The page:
In October, several of us gathered to watch a Dharma teaching by Thich Nhat Hanh. Afterwards, we had a thought provoking discussion about what the experience had been like for us and about how what we’d heard interfaced with our daily lives.
Several major themes arose out of this for me, and I began to realized how these themes were deeply interconnected. There was one theme, however, that seemed to be at the root of all the others and is certainly at the very heart of meditation.
Interspersed throughout the Dharma talk were moments of silence or meditation. There was one fairly long meditation that was accompanied by music and chanting. Afterwards, no one knew for sure how long this meditation lasted, but it was estimated to be between 30 and 40 minutes.
At a workshop I recently taught, someone commented that during the 5 minute introductory meditations, it was helpful to know that we were going to meditate for 5 minutes. It gave the people in the workshop a sense of what was coming and relieved them of the anxiety of wondering how long it would last or what would come next.
After the Dharma talk some people commented that they loved the meditation with the chanting. Others, however, had been confused and anxious, because there was no real instruction about what would happen or how long it would last. This feeling of frustration, irritation or confusion left some people wishing they could leave.
This led into a very important aspect of the meditation process. When we meditate many different aspects of experience and personality rise up. Sometimes it’s as obvious as physical discomfort, boredom and irritation with the process of meditation itself. Other times, however, it is difficult to settle into meditation because of fragmented, agitated thoughts. We may be consumed by worry, fear, anger or just plain overwhelmed by all of the things that are going on in our very busy lives. Often when these thoughts keep spinning around and pull us away from the breath we say, “Well, I can’t do this right now. My mind is too busy,” and we walk away from our practice.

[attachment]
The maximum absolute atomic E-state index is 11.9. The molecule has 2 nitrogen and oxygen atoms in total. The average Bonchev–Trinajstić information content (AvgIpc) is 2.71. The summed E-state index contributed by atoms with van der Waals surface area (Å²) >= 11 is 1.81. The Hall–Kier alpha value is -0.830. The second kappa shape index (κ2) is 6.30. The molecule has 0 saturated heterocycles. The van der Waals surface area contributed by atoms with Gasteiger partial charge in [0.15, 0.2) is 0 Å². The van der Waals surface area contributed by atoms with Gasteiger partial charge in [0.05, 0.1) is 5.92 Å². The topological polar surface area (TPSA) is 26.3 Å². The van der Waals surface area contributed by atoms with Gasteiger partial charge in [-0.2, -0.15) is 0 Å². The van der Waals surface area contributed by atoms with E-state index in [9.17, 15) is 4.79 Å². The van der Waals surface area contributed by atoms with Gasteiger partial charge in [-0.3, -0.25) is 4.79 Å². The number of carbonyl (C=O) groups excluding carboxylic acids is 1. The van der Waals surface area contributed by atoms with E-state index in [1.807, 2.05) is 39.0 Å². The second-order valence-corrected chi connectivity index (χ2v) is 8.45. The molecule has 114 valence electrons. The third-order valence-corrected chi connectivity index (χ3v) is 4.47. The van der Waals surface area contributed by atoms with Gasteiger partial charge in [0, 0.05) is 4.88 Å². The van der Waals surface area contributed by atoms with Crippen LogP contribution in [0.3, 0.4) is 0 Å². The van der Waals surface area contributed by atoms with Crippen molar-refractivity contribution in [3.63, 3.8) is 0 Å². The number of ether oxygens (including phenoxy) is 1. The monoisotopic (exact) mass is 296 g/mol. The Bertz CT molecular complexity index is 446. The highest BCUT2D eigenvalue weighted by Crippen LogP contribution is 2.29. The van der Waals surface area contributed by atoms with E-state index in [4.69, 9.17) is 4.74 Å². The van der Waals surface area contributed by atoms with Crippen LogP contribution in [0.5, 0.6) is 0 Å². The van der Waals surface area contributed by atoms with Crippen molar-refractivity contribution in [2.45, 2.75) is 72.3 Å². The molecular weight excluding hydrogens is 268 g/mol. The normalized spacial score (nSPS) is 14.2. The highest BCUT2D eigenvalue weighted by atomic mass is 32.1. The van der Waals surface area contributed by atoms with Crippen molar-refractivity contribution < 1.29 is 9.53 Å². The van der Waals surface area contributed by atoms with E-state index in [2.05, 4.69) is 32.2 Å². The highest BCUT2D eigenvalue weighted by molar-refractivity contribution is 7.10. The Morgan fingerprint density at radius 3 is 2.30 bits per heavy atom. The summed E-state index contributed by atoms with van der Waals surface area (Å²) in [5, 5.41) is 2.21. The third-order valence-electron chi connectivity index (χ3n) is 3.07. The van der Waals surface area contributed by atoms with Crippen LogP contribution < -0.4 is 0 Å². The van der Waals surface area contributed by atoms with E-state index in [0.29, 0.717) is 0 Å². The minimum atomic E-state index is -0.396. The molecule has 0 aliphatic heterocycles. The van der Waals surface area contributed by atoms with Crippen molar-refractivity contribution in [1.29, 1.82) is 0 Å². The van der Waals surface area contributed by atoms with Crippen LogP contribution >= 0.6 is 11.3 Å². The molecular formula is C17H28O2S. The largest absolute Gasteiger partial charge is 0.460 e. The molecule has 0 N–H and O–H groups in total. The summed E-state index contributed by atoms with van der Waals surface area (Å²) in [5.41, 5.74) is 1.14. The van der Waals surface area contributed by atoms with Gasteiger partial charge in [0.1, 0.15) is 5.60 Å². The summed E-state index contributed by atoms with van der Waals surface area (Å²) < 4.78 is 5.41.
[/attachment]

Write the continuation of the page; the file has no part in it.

What missed opportunity!
This is exactly when you are most able to practice. Remember, meditation isn’t about being able to sit perfectly with a perfectly clear mind and breathe. (That sentence surprised you, didn’t it!) Mindfulness meditation embraces the discomfort. You breathe into it with curiosity. “What is this thing that keeps pulling me away?”
Now you’ve moved from being pulled away to standing outside of it and observing it. What is the quality of this feeling in the body? Where am I feeling jittery, or tight or sore?
We explore the body to find the physical pattern that corresponds to our particular brain state. This act alone allows the thinking to slow down. We breathe into the body, into the spaces where we experience the somatic expression of our thoughts and emotions. And we just observed. “Hmmm. This is how irritation (or worry, or anger…) feels.”
The distraction that seemed so solid, solid enough to move you from your cushion and back into action, begins to seem a little less solid. In fact, the more you breathe into it, the more space you give it, the less solid it becomes.
The quality begins to shift and to morph into something else. And the longer we stay and breathe and observe, the more we see that our reactions are not solid, permanent, real things. They are simply states that move through us. Perhaps they contain important information, but more often they are simply impressions of fragmented bits of a larger picture. And this larger picture only comes into view when we allow the pieces flow through our consciousness, each having an opportunity to present itself. We can then decide how much of this needs our energy, our response, our action. And we find that very little of it needs anything but our breath.
We then calm the body and mind, creating a clear, unobstructed channel for energy to flow to us and through us. During your meditation practice this month work with your distractions and difficult emotions that urge you to get off the cushion and back into action. (A very habituated western pattern!) Try to embrace them and breathe into them. Then begin to notice the moments in the rest of your day when uncomfortable feelings urge you to speak or act, to cling or move away. Try to breathe into these moments, creating the pause and stopping the momentum of habituated thoughts and behaviors.